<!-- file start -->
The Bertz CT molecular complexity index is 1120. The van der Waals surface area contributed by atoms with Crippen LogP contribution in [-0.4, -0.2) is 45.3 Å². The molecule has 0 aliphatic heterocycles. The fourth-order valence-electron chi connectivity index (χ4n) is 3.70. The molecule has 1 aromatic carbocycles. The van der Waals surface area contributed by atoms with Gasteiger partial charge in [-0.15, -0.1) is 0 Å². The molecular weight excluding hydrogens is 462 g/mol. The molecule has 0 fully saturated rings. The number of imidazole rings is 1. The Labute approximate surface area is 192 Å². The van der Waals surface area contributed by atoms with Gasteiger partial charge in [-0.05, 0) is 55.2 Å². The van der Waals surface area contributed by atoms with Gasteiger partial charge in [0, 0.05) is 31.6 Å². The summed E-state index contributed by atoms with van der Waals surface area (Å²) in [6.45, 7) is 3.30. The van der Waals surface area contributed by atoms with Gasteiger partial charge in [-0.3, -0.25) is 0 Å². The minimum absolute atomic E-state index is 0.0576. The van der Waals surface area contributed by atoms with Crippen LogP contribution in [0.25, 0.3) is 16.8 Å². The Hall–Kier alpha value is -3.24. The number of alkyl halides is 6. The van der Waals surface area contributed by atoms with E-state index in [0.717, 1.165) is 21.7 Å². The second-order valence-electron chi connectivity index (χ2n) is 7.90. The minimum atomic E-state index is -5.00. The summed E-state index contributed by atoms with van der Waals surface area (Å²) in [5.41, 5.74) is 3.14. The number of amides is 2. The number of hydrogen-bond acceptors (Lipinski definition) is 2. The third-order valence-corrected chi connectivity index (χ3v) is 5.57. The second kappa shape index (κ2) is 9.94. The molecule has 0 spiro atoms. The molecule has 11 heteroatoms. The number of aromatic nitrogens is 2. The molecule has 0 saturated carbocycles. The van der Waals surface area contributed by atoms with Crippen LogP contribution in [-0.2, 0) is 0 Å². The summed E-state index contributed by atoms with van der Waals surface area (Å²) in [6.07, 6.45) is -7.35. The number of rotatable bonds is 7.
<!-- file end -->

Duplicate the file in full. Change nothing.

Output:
The Bertz CT molecular complexity index is 1120. The van der Waals surface area contributed by atoms with Crippen LogP contribution in [-0.4, -0.2) is 45.3 Å². The molecule has 0 aliphatic heterocycles. The fourth-order valence-electron chi connectivity index (χ4n) is 3.70. The molecule has 1 aromatic carbocycles. The van der Waals surface area contributed by atoms with Gasteiger partial charge in [-0.15, -0.1) is 0 Å². The molecular weight excluding hydrogens is 462 g/mol. The molecule has 0 fully saturated rings. The number of imidazole rings is 1. The Labute approximate surface area is 192 Å². The van der Waals surface area contributed by atoms with Gasteiger partial charge in [-0.05, 0) is 55.2 Å². The van der Waals surface area contributed by atoms with Gasteiger partial charge in [0, 0.05) is 31.6 Å². The summed E-state index contributed by atoms with van der Waals surface area (Å²) in [6.45, 7) is 3.30. The van der Waals surface area contributed by atoms with Gasteiger partial charge in [-0.3, -0.25) is 0 Å². The minimum absolute atomic E-state index is 0.0576. The van der Waals surface area contributed by atoms with Crippen LogP contribution in [0.25, 0.3) is 16.8 Å². The Hall–Kier alpha value is -3.24. The number of alkyl halides is 6. The van der Waals surface area contributed by atoms with E-state index in [0.717, 1.165) is 21.7 Å². The second-order valence-electron chi connectivity index (χ2n) is 7.90. The minimum atomic E-state index is -5.00. The summed E-state index contributed by atoms with van der Waals surface area (Å²) in [5.41, 5.74) is 3.14. The number of amides is 2. The number of hydrogen-bond acceptors (Lipinski definition) is 2. The third-order valence-corrected chi connectivity index (χ3v) is 5.57. The second kappa shape index (κ2) is 9.94. The molecule has 0 spiro atoms. The molecule has 11 heteroatoms. The number of aromatic nitrogens is 2. The molecule has 0 saturated carbocycles. The van der Waals surface area contributed by atoms with Crippen LogP contribution in [-0.2, 0) is 0 Å². The summed E-state index contributed by atoms with van der Waals surface area (Å²) in [6.07, 6.45) is -7.35. The number of rotatable bonds is 7.